Have you heard about the latest developments in AI and bitcoin adoption? Huawei Invests $1m in AI Research; Fujitsu Slashes UK Headcount; Reactive Tech Completes 'Smart Grid' Trial; Dubai's Government Adopts Blockchain Technology; Facebook Topic-Picking AI Found Wanting.
Huawei Invests $1m in AI Research
Noah's Ark Laboratory, the research and development arm of Huawei, has announced a new partnership with the University of California at Berkeley which could provide $1 million in funding for projects relating to artificial intelligence.
Using the funds and other support from Huawei, the Berkeley Artificial Intelligence Research (BAIR) Lab aims to focus on deep-learning, reinforcement learning, machine learning, natural language processor and computer vision projects. All of these are considered key to the future of human-interfacing technologies, as well as fields from healthcare to autonomous vehicles.
Berkeley's BAIR Lab already includes over two dozen faculty members and more than a hundred graduate students concentrating solely on AI projects.
Fujitsu Slashes UK Headcount
Fujitsu confirmed plans to lay off 13% of its UK workforce, equating to 1,800 jobs, in a move it claims is related to internal restructuring - not because of uncertainty surrounding the Pound Sterling's as once assumed.
"The company today advised its employee representative forum of plans to restructure the organization," a spokesperson confirmed in a brief statement to the press, "in order to provide better service and respond more quickly to customer needs."
The job losses come despite the company's 2015 financial year closing at £85.6 million in profit. The decision could be an opportunity for UK companies to pick up qualified and experienced technical staff around Fujitsu UK's main sites including Belfast, Londonderry, Manchester, Wakefield, and Warrington.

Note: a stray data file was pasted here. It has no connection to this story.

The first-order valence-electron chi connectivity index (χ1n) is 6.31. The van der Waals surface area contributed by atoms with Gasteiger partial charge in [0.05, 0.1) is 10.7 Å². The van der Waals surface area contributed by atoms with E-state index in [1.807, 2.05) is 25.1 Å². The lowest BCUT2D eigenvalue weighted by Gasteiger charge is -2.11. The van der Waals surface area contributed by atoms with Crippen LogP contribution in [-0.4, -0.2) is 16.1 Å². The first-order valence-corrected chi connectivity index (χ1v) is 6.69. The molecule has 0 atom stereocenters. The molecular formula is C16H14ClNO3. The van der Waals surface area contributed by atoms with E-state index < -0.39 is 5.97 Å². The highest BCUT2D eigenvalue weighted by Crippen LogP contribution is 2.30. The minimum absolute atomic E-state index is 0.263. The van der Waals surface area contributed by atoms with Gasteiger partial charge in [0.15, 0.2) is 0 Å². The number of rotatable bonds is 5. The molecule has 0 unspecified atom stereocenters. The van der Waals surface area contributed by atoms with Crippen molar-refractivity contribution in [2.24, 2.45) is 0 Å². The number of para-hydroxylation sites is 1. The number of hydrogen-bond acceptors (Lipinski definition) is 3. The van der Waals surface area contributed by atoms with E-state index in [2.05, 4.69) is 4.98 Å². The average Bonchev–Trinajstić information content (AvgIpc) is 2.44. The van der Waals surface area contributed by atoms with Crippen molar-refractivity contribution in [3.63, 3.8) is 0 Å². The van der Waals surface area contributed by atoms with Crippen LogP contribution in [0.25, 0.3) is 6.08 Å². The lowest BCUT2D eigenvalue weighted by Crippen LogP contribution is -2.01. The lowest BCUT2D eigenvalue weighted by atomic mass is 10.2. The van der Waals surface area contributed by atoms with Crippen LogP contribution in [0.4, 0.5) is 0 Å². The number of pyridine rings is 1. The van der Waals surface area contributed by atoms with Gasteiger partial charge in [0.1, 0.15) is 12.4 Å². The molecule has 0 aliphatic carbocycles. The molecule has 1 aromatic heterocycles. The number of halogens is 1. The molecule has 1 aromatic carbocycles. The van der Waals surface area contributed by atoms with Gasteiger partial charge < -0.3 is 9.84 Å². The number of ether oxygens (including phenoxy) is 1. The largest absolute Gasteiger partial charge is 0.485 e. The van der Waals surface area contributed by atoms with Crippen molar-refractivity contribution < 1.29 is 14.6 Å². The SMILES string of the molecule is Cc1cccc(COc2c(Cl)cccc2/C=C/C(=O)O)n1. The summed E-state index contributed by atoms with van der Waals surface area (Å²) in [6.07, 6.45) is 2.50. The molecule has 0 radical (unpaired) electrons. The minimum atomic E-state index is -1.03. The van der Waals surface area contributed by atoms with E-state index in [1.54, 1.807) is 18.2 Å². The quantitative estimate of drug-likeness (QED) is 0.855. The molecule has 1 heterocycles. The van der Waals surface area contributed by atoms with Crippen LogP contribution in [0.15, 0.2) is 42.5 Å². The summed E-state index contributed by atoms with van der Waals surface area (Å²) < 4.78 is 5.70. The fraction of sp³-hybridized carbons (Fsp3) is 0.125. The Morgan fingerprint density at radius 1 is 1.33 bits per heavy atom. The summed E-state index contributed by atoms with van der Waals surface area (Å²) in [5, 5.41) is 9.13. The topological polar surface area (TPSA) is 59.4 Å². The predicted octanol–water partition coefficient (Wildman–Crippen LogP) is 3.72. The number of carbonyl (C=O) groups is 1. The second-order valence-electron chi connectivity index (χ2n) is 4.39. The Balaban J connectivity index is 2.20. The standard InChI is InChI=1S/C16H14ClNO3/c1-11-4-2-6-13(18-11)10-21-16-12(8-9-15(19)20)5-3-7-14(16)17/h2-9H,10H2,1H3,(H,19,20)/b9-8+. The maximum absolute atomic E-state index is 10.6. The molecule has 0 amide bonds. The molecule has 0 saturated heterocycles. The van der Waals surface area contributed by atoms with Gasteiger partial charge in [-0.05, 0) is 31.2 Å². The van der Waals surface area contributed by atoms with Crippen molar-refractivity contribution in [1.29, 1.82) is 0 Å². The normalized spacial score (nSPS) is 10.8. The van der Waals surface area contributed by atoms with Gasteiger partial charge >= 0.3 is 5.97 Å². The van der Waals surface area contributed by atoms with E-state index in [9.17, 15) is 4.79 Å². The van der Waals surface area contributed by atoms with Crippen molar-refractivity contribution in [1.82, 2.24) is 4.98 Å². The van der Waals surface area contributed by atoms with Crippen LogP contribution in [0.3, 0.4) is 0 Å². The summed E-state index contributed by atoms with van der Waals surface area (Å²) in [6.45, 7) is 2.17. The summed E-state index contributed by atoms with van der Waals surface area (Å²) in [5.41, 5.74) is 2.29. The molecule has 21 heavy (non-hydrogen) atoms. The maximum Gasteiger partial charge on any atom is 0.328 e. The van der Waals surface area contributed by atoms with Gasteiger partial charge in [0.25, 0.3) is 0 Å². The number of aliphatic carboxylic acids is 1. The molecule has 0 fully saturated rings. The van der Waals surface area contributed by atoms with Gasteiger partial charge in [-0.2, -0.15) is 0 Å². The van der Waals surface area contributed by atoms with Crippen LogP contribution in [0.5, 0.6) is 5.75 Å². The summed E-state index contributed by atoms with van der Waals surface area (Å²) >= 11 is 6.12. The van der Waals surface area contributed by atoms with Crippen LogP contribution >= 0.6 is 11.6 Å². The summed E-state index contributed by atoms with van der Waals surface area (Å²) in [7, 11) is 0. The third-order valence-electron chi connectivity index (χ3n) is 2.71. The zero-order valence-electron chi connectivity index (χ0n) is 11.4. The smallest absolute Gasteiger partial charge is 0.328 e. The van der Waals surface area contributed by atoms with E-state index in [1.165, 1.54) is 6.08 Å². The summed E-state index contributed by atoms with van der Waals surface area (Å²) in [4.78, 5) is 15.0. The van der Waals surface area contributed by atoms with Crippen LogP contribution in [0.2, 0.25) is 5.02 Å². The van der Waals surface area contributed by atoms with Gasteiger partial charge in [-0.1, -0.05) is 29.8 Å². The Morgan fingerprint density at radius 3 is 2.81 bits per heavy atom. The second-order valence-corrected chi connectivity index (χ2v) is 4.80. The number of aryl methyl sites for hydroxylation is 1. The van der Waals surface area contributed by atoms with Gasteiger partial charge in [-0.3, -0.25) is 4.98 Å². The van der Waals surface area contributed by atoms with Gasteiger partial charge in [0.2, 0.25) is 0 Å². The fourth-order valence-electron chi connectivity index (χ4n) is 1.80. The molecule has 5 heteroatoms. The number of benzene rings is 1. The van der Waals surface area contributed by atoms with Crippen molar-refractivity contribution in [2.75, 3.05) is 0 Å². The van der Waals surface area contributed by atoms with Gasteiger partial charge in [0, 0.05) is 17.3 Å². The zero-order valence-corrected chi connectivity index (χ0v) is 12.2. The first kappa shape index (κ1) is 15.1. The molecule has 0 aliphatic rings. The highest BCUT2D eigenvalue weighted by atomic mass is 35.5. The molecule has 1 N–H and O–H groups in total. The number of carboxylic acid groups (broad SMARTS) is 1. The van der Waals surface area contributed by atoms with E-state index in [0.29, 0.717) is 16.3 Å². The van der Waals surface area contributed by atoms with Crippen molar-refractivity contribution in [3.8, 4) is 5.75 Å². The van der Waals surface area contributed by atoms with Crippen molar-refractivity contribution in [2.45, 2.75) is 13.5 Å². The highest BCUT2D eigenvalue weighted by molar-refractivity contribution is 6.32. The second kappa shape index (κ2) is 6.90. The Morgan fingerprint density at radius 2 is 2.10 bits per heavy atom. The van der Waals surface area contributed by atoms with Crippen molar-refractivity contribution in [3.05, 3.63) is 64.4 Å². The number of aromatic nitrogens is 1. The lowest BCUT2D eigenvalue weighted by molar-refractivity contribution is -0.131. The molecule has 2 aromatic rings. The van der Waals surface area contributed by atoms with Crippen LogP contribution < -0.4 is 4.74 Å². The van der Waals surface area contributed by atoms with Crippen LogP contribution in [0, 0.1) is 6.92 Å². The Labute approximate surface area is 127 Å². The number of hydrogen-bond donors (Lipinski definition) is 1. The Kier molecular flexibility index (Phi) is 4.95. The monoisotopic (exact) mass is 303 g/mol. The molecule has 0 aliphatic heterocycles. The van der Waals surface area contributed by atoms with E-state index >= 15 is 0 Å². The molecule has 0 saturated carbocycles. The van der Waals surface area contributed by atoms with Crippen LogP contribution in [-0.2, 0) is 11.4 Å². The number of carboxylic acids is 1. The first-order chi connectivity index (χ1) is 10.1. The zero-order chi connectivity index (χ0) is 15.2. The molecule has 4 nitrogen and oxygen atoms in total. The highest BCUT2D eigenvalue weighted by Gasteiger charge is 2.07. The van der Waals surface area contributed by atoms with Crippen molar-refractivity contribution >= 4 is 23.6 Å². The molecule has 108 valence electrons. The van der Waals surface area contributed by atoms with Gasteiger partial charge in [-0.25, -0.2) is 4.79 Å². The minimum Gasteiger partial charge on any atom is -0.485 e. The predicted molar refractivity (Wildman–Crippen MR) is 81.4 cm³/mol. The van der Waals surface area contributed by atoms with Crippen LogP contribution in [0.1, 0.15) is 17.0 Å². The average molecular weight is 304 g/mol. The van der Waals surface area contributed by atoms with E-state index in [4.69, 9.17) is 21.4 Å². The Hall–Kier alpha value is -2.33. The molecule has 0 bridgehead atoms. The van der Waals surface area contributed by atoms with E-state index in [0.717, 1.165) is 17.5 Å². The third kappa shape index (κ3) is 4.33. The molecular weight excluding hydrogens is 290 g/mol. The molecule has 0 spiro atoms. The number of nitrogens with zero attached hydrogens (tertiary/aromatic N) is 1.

The layoffs are not expected to take place until early 2017.
Reactive Tech Completes 'Smart Grid' Trial
Reactive Technologies announced the successful completion of a 'smart grid' trial in partnership with the National Grid and SSE.
Reactive's Grid Data and Measurement System (GDMS) uses the grid to communicate with remote devices, including smart meters, with the promise of reduced cost and complexity for grid-based Internet of Things (IoT) project roll-outs.
"GDMS can dramatically reduce the cost of creating large-scale smart grid networks allowing wider participation in DSR [demand-side response] programs," claimed Reactive's Jens Madrian of the trial's potential impact. Madrian continues, "For example by including domestic devices such as fridges, air conditioning systems and hot water tanks. Creating flexible demand is the lowest cost and carbon free way of balancing the electricity system. Otherwise is was managed by turning up or down thermal power plant like diesel generators or gas fired power stations."
Dubai's Government Adopts Blockchain Technology
The government of Dubai announced plans to transition to an entirely paperless governance model, backed by the same blockchain ledger technology that powers cryptocurrencies including Bitcoin.
Under the auspice of Price Hamdan bin Mohammed, Dubai is looking to shift all government documentation and transactions to a digital, blockchain-based platform by 2020. In doing so, Prince Mohammed claims that around 25 million hours of economic productivity can be saved each year that would otherwise have gone towards document processing time - including the promise that citizens and corporations will only ever have to enter their details into the immutable blockchain record once.
Facebook Topic-Picking AI Found Wanting
An investigation by the Washington Post into Facebook's in-house artificial intelligence system, which is responsible for picking the site's trending topics for display to visitors, has raised concerns over the rapid pace of AI adoption and lack of human verification of output.
Since Facebook took human editors out of the loop and allowed a homegrown AI to pick trending topics, a number of hoax stories have been mistakenly publicized by the site. An investigation between the August 31 to September 22 found five entirely fake stories, three that were "profoundly inaccurate" and other inappropriate promoted content from press releases, blog posts and online stores.
The paper's findings should come as a warning to those investing in AI as a replacement for human oversight as well as a wakeup call for Facebook to improve its AI's algorithms.